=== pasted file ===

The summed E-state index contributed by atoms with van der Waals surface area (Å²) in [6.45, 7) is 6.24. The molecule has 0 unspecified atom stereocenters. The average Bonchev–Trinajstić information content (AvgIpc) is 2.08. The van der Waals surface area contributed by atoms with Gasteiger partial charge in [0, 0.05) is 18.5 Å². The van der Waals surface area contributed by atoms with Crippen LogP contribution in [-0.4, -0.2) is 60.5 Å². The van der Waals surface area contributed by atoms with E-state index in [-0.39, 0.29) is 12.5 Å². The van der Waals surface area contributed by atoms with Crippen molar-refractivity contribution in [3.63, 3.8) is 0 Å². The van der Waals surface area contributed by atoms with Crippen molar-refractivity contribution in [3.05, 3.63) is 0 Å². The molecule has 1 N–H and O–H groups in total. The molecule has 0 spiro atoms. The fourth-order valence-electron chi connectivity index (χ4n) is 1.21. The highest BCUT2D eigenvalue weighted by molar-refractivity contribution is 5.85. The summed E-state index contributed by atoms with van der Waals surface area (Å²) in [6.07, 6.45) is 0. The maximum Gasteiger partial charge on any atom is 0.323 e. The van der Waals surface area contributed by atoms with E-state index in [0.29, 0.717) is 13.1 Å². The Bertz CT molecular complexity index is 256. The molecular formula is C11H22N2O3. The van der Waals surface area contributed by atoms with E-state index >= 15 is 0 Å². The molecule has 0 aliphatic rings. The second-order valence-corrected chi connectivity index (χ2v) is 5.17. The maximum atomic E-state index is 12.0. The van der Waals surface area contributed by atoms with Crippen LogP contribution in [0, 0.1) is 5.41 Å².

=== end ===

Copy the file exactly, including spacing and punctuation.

The summed E-state index contributed by atoms with van der Waals surface area (Å²) in [6.45, 7) is 6.24. The molecule has 0 unspecified atom stereocenters. The average Bonchev–Trinajstić information content (AvgIpc) is 2.08. The van der Waals surface area contributed by atoms with Gasteiger partial charge in [0, 0.05) is 18.5 Å². The van der Waals surface area contributed by atoms with Crippen LogP contribution in [-0.4, -0.2) is 60.5 Å². The van der Waals surface area contributed by atoms with E-state index in [-0.39, 0.29) is 12.5 Å². The van der Waals surface area contributed by atoms with Crippen molar-refractivity contribution in [3.63, 3.8) is 0 Å². The van der Waals surface area contributed by atoms with Crippen molar-refractivity contribution in [3.05, 3.63) is 0 Å². The molecule has 1 N–H and O–H groups in total. The molecule has 0 spiro atoms. The fourth-order valence-electron chi connectivity index (χ4n) is 1.21. The highest BCUT2D eigenvalue weighted by molar-refractivity contribution is 5.85. The summed E-state index contributed by atoms with van der Waals surface area (Å²) in [6.07, 6.45) is 0. The maximum Gasteiger partial charge on any atom is 0.323 e. The van der Waals surface area contributed by atoms with E-state index in [0.29, 0.717) is 13.1 Å². The Bertz CT molecular complexity index is 256. The molecular formula is C11H22N2O3. The van der Waals surface area contributed by atoms with E-state index >= 15 is 0 Å². The molecule has 0 aliphatic rings. The second-order valence-corrected chi connectivity index (χ2v) is 5.17. The maximum atomic E-state index is 12.0. The van der Waals surface area contributed by atoms with Crippen LogP contribution in [0, 0.1) is 5.41 Å².